Attempting to make it as a writer

Archive for October, 2014

Red Wine Lamb

With the weather thinking about turning colder and Sundays filled with sporting fixtures, I dig out my slow cooker and our meals turn into casseroles, stews and slowly tenderised meats.

This is a very rich melt in the mouth alternative to the Roast which essentially uses the same ingredients but in a slightly different way.

Ingredients 
Lamb Steaks 
Onion
Garlic
Rosemary
Anchovies
Redcurrent jelly (or cranberry jelly)
Red Wine – bottle 
Flour for thickening 

I cheat and do not fry the meat off first.  it is usually a question of timing and I chop the onions and garlic 

Put the slow cooker on high. I don’t tend to put any oil in as the meat creates its own.
Add the onions and garlic.

 
The only reason I skim the leaves off the rosemary is the stalks become quite woody after cooking but add the leaves to the pot




Chop the anchovies into small pieces – don’t worry nobody will know they are in there (I promise), throw them into the pot as well.

  
Next just throw in the steaks, no need to cut them.  I add my Jelly to the pot at this time.  Redcurrent works really well but failing that I usually have cranberry jelly in the fridge so that can be a substitute.



Now it is the time for the Red wine  – I confess it is always the bottle on offer at the supermarket and I don’t quite use all the bottle. Covering the meat is the most important thing and do remember to keep a tad back for thickening later on.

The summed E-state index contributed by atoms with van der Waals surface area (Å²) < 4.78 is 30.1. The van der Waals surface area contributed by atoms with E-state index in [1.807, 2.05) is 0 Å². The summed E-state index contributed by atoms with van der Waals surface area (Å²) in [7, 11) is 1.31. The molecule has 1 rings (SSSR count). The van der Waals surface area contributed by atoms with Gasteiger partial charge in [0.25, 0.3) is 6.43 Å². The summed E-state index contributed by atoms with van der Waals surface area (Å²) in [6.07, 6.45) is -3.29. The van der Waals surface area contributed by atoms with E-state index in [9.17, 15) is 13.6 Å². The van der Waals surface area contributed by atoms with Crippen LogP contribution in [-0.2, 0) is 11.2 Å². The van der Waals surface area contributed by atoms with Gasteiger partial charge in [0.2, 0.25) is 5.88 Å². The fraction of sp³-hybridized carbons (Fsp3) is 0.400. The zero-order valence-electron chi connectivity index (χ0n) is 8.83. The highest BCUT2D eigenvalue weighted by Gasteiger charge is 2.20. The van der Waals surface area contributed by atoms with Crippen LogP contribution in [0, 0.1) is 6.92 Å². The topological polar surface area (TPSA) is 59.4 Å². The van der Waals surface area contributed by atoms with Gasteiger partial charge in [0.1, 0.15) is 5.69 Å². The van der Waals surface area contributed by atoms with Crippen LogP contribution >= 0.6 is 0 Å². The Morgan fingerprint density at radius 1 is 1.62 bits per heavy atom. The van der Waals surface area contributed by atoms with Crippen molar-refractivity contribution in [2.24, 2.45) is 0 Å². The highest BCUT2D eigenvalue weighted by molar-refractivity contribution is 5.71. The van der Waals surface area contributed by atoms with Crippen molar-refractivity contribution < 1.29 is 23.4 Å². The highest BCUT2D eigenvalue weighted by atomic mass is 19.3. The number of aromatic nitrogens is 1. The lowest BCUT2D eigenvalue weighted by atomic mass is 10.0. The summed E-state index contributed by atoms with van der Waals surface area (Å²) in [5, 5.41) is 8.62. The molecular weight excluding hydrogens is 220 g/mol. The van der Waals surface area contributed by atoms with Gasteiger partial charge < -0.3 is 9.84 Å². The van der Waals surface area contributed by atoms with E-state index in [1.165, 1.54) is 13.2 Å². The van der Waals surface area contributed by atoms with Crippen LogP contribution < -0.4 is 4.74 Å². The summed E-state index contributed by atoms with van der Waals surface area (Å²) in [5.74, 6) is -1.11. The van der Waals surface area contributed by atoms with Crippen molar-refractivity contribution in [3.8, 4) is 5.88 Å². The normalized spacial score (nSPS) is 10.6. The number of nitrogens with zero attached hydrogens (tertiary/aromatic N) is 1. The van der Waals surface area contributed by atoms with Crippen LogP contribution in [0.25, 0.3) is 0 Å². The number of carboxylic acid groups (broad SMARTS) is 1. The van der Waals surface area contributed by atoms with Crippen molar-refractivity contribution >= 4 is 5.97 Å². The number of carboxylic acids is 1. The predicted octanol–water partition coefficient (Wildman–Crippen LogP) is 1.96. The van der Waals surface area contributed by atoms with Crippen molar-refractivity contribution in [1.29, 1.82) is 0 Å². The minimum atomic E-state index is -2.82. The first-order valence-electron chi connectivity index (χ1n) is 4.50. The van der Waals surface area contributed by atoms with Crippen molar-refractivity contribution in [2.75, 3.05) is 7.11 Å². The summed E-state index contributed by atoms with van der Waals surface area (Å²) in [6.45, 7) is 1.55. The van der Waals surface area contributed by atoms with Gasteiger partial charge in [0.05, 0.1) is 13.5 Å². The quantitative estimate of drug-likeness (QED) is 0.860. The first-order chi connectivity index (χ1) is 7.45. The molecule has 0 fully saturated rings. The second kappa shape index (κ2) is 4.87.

Almost done,  you can forget about them for a few hours.  I like to turn the cooker to low if I leave the house so I would suggest after about an hour and then it can be left.    Re-entering the home you are met with the most wonderful nostalgic smell of roast lamb and gravy which means I am unable to resist opening the pot and turning the meat over.  By now the steaks are no longer complete but in small bite size morcels that just melt in the mouth.




At least half an hour before serving mix a little flour with some of the left over wine




Stir it into a paste and then add to the casserole.


If there is alot of excess liquid – oil can be spooned off but if there is still too much gravy then wack the heat up to high and remove the lid for a while to reduce it.  

I tend to find once the flour paste is in it thickens anyway.


Take off the heat at least 20mins before serving to allow all the flavours to settle and then serve with mashed potatoes and bright vegetables with mint jelly on the side.  Simply devine and no chewing required as all the flavours just explode into a wonderful reminder of  childhood roasts.   

If there is any sauce left, save it for gravy or stock for soup or stew.  


This does not have to be cooked in a slow cooker – use a very hot oven initially with a covered stew pot then turn it to low for 5 hours or so giving you the same wonderful experience.